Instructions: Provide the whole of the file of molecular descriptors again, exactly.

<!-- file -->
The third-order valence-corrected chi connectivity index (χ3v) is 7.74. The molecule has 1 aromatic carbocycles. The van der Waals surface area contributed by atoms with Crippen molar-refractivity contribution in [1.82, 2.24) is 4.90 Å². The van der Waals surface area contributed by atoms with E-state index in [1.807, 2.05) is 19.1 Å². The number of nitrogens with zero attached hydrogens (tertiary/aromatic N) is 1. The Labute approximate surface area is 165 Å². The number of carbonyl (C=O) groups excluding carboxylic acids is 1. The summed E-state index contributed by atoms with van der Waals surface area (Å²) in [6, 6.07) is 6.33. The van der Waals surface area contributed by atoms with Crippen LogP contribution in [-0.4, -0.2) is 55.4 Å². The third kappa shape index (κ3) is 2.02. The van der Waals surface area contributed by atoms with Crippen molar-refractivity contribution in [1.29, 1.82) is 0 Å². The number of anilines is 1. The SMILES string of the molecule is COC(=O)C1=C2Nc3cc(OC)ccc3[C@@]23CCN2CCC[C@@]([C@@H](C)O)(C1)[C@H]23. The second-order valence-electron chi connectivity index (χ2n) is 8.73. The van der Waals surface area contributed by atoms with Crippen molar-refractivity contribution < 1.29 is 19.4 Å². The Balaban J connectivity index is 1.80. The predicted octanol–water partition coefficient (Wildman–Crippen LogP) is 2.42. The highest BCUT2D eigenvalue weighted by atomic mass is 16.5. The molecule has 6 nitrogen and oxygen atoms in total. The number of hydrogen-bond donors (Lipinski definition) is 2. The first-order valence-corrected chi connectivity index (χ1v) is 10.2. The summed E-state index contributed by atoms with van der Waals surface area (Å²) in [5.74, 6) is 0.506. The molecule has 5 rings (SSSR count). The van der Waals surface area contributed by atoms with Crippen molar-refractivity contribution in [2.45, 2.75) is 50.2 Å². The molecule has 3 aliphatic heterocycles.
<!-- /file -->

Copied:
The third-order valence-corrected chi connectivity index (χ3v) is 7.74. The molecule has 1 aromatic carbocycles. The van der Waals surface area contributed by atoms with Crippen molar-refractivity contribution in [1.82, 2.24) is 4.90 Å². The van der Waals surface area contributed by atoms with E-state index in [1.807, 2.05) is 19.1 Å². The number of nitrogens with zero attached hydrogens (tertiary/aromatic N) is 1. The Labute approximate surface area is 165 Å². The number of carbonyl (C=O) groups excluding carboxylic acids is 1. The summed E-state index contributed by atoms with van der Waals surface area (Å²) in [6, 6.07) is 6.33. The van der Waals surface area contributed by atoms with Crippen LogP contribution in [-0.4, -0.2) is 55.4 Å². The third kappa shape index (κ3) is 2.02. The van der Waals surface area contributed by atoms with Crippen molar-refractivity contribution in [1.29, 1.82) is 0 Å². The number of anilines is 1. The SMILES string of the molecule is COC(=O)C1=C2Nc3cc(OC)ccc3[C@@]23CCN2CCC[C@@]([C@@H](C)O)(C1)[C@H]23. The second-order valence-electron chi connectivity index (χ2n) is 8.73. The van der Waals surface area contributed by atoms with Crippen molar-refractivity contribution < 1.29 is 19.4 Å². The Balaban J connectivity index is 1.80. The predicted octanol–water partition coefficient (Wildman–Crippen LogP) is 2.42. The highest BCUT2D eigenvalue weighted by atomic mass is 16.5. The molecule has 6 nitrogen and oxygen atoms in total. The number of hydrogen-bond donors (Lipinski definition) is 2. The first-order valence-corrected chi connectivity index (χ1v) is 10.2. The summed E-state index contributed by atoms with van der Waals surface area (Å²) in [5.74, 6) is 0.506. The molecule has 5 rings (SSSR count). The van der Waals surface area contributed by atoms with Crippen molar-refractivity contribution in [2.45, 2.75) is 50.2 Å². The molecule has 3 aliphatic heterocycles.